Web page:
How to Slow the Mood Swings
It is great to be strong and chant a positive mantra about how lupus does not have you, but it ignores the feelings you have about what this disease has taken from you. Strength is not found in denying anything has happened, but rather that you have survived it and are fighting against this enemy.
You are strong despite lupus, not because it does not impact your life. Here are some ways to shut down these mood swings when they occur:
Say, for example, you’re going on your annual family trip to the lake. You pack everything for everybody, and you organize once you get there. You make beds, dinner and fetch swimsuits and sunscreen. Everyone is having fun — except you. Lupus makes you feel like you might curl up into a ball of pain and never move again.
What to Do
- Halt the mood swing here. Allow yourself to feel angry or even grief at the loss of what should be a fun adventure for you. It is not fair that others are having a blast and lupus has kicked your — well, you know.
- Take a few moments to think through the emotions you are feeling. Talk about what you are feeling (grief, annoyance, anger) out loud, even if it is just to yourself. It is important to find a moment alone and put those feeling out there, verbally. It acknowledges your emotions so you can let them go, at least a little, and mood swings usually slow when your emotions are acknowledged.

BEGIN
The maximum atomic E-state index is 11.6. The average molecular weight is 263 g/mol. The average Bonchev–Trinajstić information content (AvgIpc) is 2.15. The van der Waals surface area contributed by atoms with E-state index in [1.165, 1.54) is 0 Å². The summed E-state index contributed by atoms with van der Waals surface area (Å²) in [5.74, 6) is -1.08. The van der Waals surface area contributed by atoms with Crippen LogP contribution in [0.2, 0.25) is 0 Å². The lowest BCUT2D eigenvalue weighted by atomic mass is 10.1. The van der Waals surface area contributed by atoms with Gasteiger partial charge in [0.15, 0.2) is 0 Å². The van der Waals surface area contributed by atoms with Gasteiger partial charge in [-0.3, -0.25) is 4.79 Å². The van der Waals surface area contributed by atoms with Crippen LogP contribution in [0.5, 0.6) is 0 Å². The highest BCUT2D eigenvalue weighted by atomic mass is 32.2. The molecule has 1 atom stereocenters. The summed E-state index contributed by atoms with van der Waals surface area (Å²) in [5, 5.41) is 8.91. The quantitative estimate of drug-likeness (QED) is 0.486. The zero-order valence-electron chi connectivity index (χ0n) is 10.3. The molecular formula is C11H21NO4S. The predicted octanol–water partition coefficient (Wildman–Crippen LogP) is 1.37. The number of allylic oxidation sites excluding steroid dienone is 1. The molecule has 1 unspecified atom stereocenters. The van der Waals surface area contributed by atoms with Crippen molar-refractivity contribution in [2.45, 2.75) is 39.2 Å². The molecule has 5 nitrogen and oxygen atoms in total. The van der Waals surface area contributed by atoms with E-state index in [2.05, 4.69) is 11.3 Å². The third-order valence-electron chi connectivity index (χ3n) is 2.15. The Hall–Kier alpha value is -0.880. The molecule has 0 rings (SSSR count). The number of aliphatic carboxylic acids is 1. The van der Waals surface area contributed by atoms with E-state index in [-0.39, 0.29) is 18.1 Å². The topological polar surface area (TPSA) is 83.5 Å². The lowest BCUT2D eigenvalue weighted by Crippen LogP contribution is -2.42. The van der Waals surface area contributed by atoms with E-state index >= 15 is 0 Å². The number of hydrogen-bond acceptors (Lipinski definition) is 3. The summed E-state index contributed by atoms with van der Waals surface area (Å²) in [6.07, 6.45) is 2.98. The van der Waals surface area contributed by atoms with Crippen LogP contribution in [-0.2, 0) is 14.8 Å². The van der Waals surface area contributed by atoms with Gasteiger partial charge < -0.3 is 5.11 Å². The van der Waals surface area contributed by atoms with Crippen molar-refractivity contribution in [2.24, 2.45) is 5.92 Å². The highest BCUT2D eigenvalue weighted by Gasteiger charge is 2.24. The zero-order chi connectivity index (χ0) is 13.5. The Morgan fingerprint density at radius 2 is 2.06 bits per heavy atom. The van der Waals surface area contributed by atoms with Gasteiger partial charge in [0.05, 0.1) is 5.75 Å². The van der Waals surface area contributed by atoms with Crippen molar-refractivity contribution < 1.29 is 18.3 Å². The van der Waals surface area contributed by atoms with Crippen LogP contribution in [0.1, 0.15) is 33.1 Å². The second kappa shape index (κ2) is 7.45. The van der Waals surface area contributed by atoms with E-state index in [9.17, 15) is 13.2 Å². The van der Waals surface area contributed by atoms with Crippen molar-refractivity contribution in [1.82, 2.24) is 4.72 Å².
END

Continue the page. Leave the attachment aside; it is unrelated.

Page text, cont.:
- Make a list of everything that you want to do, but can’t. Putting it down on paper helps to get what you are holding onto inside (anger, frustration or sadness) out of you. It is the opposite of what we are told to do (be positive and cram your feelings down deep inside of you).
- Find small ways to triumph over it. Now that you have thought through and processed the feelings if injustice, pain, grief and frustration that comes with everything lupus has robbed you of, look at what you can do. Focus on the good that still remains. There is always good, you just may have to look deeper than others. Yes, this is looking and focusing on the positive, but it is done with respect, after all the other emotions have been acknowledged, so now it actually works.
What If the Mood Swings Remain?
Working through your feelings and losses will not “cure” you of mood swings. You are human. There are other things influencing your mood, like medications and the actual disease itself attacking the systems of your body. But you can help avoid some of the mood issues and maybe take action when you feel a big swing coming on:
- If you feel your mood changing, think about why. Are you in pain? Is that pain increasing? Is there something you can do to help ease it or stop it from getting worse? Take something for the pain, remove yourself from the sun, cold, wind, standing too long, sitting too long — whatever might aggravate the pain further.
- If you are depressed, have you sought help? Talk to your doctor, who can connect you to resources to help deal with these feelings.
- Eat balanced, healthy meals — and don’t skip eating. Mood can be directly associated with hunger and sugar levels being off because of skipped meals.
- Focus on you. That’s right, you deserve it. Do something you love when your mood is swinging to sadness or anger. Sometimes simply changing our focus for an hour can make all the difference.
Finally, think about the fact that you are not alone in all of this. Stay active with lupus support groups and chat online with fellow survivors. There is peace in knowing that others feel exactly as you do.